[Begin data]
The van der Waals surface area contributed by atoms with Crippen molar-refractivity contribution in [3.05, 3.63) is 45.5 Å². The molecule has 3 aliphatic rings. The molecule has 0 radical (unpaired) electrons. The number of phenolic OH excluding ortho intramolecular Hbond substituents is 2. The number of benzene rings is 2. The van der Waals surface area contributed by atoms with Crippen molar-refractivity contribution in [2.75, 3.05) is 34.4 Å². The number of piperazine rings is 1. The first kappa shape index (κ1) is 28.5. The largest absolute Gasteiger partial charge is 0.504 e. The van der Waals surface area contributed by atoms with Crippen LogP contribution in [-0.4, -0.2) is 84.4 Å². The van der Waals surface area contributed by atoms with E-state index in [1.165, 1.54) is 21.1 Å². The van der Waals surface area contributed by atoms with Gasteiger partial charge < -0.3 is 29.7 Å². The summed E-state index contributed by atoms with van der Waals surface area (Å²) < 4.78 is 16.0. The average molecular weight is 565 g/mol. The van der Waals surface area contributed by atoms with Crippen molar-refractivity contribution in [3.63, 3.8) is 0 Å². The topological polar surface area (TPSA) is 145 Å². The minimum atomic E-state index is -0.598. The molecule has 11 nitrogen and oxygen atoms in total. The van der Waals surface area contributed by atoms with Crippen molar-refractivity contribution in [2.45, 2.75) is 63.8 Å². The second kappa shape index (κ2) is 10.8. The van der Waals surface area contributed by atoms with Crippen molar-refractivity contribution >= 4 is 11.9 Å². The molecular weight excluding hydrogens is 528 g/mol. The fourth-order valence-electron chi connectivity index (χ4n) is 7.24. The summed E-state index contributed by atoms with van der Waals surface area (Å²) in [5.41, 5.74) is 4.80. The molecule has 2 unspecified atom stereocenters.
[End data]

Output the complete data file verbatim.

The van der Waals surface area contributed by atoms with Crippen molar-refractivity contribution in [3.05, 3.63) is 45.5 Å². The molecule has 3 aliphatic rings. The molecule has 0 radical (unpaired) electrons. The number of phenolic OH excluding ortho intramolecular Hbond substituents is 2. The number of benzene rings is 2. The van der Waals surface area contributed by atoms with Crippen molar-refractivity contribution in [2.75, 3.05) is 34.4 Å². The number of piperazine rings is 1. The first kappa shape index (κ1) is 28.5. The largest absolute Gasteiger partial charge is 0.504 e. The van der Waals surface area contributed by atoms with Crippen LogP contribution in [-0.4, -0.2) is 84.4 Å². The van der Waals surface area contributed by atoms with E-state index in [1.165, 1.54) is 21.1 Å². The van der Waals surface area contributed by atoms with Gasteiger partial charge < -0.3 is 29.7 Å². The summed E-state index contributed by atoms with van der Waals surface area (Å²) < 4.78 is 16.0. The average molecular weight is 565 g/mol. The van der Waals surface area contributed by atoms with Crippen molar-refractivity contribution in [3.63, 3.8) is 0 Å². The topological polar surface area (TPSA) is 145 Å². The minimum atomic E-state index is -0.598. The molecule has 11 nitrogen and oxygen atoms in total. The van der Waals surface area contributed by atoms with Crippen molar-refractivity contribution in [2.45, 2.75) is 63.8 Å². The second kappa shape index (κ2) is 10.8. The van der Waals surface area contributed by atoms with Crippen molar-refractivity contribution >= 4 is 11.9 Å². The molecular weight excluding hydrogens is 528 g/mol. The fourth-order valence-electron chi connectivity index (χ4n) is 7.24. The summed E-state index contributed by atoms with van der Waals surface area (Å²) in [5.41, 5.74) is 4.80. The molecule has 2 unspecified atom stereocenters.